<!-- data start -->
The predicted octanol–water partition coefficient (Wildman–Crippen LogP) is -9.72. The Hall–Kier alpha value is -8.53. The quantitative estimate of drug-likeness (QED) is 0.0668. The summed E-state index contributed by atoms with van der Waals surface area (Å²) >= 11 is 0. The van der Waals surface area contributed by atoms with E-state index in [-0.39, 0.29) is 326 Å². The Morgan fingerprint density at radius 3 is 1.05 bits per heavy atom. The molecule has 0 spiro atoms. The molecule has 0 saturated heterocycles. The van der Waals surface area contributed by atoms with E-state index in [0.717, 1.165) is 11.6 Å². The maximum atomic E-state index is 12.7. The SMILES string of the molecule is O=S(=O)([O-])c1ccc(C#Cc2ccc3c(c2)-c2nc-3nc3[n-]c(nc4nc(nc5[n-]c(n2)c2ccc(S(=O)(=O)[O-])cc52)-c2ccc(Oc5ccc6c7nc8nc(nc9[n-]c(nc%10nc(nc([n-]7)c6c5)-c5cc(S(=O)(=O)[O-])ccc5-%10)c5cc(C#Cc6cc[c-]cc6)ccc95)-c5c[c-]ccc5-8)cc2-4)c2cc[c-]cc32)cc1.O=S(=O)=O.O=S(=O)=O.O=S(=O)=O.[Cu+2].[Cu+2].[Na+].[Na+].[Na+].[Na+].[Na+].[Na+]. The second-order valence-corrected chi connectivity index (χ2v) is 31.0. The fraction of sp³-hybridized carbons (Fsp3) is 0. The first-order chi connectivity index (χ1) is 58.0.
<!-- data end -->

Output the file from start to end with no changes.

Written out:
The predicted octanol–water partition coefficient (Wildman–Crippen LogP) is -9.72. The Hall–Kier alpha value is -8.53. The quantitative estimate of drug-likeness (QED) is 0.0668. The summed E-state index contributed by atoms with van der Waals surface area (Å²) >= 11 is 0. The van der Waals surface area contributed by atoms with E-state index in [-0.39, 0.29) is 326 Å². The Morgan fingerprint density at radius 3 is 1.05 bits per heavy atom. The molecule has 0 spiro atoms. The molecule has 0 saturated heterocycles. The van der Waals surface area contributed by atoms with E-state index in [0.717, 1.165) is 11.6 Å². The maximum atomic E-state index is 12.7. The SMILES string of the molecule is O=S(=O)([O-])c1ccc(C#Cc2ccc3c(c2)-c2nc-3nc3[n-]c(nc4nc(nc5[n-]c(n2)c2ccc(S(=O)(=O)[O-])cc52)-c2ccc(Oc5ccc6c7nc8nc(nc9[n-]c(nc%10nc(nc([n-]7)c6c5)-c5cc(S(=O)(=O)[O-])ccc5-%10)c5cc(C#Cc6cc[c-]cc6)ccc95)-c5c[c-]ccc5-8)cc2-4)c2cc[c-]cc32)cc1.O=S(=O)=O.O=S(=O)=O.O=S(=O)=O.[Cu+2].[Cu+2].[Na+].[Na+].[Na+].[Na+].[Na+].[Na+]. The second-order valence-corrected chi connectivity index (χ2v) is 31.0. The fraction of sp³-hybridized carbons (Fsp3) is 0. The first-order chi connectivity index (χ1) is 58.0.